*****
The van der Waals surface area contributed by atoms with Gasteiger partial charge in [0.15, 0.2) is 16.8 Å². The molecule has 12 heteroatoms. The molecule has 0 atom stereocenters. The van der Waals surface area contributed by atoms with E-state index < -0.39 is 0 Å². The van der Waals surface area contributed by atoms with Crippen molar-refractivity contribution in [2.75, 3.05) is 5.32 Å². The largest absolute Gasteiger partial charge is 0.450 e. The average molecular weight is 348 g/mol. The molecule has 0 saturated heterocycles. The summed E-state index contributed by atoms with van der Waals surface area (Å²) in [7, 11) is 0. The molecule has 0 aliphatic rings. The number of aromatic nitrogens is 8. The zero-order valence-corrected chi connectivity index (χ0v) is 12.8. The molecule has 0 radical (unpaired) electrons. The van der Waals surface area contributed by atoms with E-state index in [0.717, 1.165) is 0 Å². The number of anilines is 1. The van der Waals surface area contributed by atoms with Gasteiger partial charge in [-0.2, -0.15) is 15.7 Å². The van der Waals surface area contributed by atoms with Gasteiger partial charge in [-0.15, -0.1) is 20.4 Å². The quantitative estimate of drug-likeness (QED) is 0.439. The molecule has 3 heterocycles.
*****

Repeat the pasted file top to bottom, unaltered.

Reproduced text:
The van der Waals surface area contributed by atoms with Gasteiger partial charge in [0.15, 0.2) is 16.8 Å². The molecule has 12 heteroatoms. The molecule has 0 atom stereocenters. The van der Waals surface area contributed by atoms with E-state index < -0.39 is 0 Å². The van der Waals surface area contributed by atoms with Crippen molar-refractivity contribution in [2.75, 3.05) is 5.32 Å². The largest absolute Gasteiger partial charge is 0.450 e. The average molecular weight is 348 g/mol. The molecule has 0 saturated heterocycles. The summed E-state index contributed by atoms with van der Waals surface area (Å²) in [7, 11) is 0. The molecule has 0 aliphatic rings. The number of aromatic nitrogens is 8. The zero-order valence-corrected chi connectivity index (χ0v) is 12.8. The molecule has 0 radical (unpaired) electrons. The van der Waals surface area contributed by atoms with E-state index in [0.717, 1.165) is 0 Å². The number of anilines is 1. The van der Waals surface area contributed by atoms with Gasteiger partial charge in [-0.2, -0.15) is 15.7 Å². The van der Waals surface area contributed by atoms with Gasteiger partial charge in [-0.15, -0.1) is 20.4 Å². The quantitative estimate of drug-likeness (QED) is 0.439. The molecule has 3 heterocycles.